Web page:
When a pair of conjoined twin girls arrived at a New England hospital last year, doctors were presented with a gut-wrenching case.

In an extremely rare occurrence, the twins were connected by the abdomen and pelvis. They had three legs, one of which had a misshapen foot. Imaging tests showed they shared a single liver, while each child had one complete kidney, which drained into a single bladder, and one undersized kidney. The gastrointestinal tracts were fused together. There was one anus and one vagina.

With the help of a non-profit organization, the girls' parents brought them to the United States to seek treatment. They were 22 months old at the time.

One twin was larger than the other and was alert and interacting with caregivers, while the smaller twin was less active and less able to engage.

Requests were sent to around 20 hospitals across the country. Doctors at Mass General Hospital for Children agreed to take on the case, which they detail in a new report published in the New England Journal of Medicine.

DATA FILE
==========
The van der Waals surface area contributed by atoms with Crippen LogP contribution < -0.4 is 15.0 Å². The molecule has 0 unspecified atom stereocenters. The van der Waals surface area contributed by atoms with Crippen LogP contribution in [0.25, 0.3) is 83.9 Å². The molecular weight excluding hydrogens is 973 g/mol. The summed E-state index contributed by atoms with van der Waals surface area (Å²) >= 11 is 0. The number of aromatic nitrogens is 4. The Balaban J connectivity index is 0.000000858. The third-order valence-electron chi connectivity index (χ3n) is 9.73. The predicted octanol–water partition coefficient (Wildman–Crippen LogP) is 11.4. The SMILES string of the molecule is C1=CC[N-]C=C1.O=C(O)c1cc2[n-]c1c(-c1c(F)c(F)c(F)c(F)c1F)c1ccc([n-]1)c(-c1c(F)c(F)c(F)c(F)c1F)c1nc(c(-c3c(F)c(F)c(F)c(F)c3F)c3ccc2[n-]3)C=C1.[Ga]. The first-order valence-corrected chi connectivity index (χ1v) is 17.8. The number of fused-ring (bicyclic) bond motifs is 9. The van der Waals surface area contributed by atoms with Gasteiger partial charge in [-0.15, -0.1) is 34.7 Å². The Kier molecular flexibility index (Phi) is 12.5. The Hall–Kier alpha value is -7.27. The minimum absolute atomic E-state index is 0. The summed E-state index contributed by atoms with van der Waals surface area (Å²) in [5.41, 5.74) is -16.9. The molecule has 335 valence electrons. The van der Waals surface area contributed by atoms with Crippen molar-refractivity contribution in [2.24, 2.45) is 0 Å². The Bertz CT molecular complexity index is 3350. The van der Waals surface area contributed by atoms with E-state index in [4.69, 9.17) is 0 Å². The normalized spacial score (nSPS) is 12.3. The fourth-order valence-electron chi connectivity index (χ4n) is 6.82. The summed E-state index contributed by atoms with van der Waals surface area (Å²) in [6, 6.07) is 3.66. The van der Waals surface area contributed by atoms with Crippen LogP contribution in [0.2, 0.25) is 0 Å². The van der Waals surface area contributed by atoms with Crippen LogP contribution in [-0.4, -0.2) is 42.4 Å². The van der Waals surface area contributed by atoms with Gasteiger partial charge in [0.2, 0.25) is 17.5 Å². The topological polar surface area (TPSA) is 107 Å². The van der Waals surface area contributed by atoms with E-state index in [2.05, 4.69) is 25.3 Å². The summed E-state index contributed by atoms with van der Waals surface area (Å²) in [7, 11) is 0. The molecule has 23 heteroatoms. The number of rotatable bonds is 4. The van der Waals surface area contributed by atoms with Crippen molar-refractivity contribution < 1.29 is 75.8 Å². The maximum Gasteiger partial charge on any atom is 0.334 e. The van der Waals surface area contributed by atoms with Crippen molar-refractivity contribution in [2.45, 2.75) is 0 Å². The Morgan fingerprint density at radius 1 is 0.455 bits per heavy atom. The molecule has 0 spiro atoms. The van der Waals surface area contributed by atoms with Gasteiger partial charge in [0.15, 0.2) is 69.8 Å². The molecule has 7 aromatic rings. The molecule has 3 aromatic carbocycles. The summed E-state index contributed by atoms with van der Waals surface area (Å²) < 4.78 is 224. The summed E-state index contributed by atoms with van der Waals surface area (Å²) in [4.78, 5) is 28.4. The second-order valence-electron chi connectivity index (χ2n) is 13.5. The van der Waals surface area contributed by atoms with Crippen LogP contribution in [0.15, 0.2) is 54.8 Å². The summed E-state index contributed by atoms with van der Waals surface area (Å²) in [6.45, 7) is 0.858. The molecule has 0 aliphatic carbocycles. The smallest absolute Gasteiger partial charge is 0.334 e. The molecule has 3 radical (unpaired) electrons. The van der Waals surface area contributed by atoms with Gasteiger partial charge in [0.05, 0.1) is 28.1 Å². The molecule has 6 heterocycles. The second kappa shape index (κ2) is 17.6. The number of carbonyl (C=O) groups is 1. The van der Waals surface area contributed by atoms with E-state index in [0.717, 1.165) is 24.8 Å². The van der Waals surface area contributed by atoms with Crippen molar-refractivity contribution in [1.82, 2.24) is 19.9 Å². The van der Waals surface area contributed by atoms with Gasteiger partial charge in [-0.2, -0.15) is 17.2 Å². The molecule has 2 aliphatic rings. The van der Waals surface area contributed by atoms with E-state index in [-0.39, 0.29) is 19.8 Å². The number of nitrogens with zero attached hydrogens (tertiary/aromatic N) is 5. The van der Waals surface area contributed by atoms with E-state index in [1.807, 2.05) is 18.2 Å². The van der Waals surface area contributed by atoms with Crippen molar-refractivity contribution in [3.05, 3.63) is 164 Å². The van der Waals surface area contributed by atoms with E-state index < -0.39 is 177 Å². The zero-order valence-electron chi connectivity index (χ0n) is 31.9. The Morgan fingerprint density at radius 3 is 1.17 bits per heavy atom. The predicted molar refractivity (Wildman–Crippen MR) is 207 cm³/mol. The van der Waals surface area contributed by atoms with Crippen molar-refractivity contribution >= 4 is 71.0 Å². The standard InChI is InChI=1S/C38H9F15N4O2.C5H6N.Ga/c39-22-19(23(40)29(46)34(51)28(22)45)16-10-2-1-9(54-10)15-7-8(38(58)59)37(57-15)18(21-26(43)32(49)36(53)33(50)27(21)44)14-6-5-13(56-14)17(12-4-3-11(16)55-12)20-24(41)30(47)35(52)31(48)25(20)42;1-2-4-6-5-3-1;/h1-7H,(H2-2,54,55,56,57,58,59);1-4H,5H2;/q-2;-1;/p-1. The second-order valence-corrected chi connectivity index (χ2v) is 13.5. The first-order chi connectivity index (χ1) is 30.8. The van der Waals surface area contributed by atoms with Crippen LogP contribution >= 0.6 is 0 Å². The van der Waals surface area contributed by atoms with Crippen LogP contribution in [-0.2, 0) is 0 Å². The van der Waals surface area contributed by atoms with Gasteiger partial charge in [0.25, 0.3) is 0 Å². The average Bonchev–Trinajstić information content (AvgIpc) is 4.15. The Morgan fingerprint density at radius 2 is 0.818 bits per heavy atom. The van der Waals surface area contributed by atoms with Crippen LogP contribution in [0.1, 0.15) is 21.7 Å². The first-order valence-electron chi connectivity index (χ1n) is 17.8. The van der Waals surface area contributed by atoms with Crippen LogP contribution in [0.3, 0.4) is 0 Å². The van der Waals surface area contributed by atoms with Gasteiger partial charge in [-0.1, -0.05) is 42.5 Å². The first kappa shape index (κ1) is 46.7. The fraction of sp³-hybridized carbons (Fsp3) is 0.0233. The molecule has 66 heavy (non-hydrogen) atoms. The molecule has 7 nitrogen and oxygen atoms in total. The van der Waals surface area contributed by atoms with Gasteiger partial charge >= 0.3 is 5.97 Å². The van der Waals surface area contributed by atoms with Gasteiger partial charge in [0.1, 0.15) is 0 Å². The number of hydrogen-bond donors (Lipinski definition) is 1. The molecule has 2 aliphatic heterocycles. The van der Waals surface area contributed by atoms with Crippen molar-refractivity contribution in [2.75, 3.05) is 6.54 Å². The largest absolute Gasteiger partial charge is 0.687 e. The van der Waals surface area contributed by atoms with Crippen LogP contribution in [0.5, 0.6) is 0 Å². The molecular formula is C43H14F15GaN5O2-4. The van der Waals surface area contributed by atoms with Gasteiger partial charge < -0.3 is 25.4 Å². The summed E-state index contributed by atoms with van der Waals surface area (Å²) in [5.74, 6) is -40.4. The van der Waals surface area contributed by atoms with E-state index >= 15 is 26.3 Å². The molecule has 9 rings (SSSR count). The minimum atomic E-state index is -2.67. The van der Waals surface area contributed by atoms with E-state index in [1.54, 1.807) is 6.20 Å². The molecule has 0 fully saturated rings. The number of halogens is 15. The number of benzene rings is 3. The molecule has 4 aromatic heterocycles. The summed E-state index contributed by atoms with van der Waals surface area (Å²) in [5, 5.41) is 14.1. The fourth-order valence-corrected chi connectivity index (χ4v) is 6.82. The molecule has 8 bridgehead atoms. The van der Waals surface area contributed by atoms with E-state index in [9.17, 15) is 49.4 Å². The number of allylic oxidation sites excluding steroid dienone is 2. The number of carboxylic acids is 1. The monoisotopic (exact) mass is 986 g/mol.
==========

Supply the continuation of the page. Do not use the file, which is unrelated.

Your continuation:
The doctors were quickly hit with the realization that the smaller child, referred to as "Twin A," was dying – and not only that, she was slowly killing her sister, "Twin B."

"Twin B is normal and living relatively healthy and we know that she can live without her sister, whereas Twin A relies completely on her sister. Her sister is her life support," lead study author Dr. Allan Goldstein, M.D., surgeon-in-chief at Mass General Hospital for Children, told CBS News.

Testing showed Twin A's heart was undersized and had significant congenital defects. She had underdeveloped blood vessels between her heart and lungs and relied on the blood supply from her sister.

Twin A became progressively sicker, with several episodes of respiratory distress that required admission to the pediatric intensive care unit.

It became clear to the doctors that Twin A would not survive surgery for separation. But her declining health made it likely she would die even if the twins remained conjoined. Her death would mean the inevitable death of her twin. There was also the chance that if separation surgery were performed, both twins would die.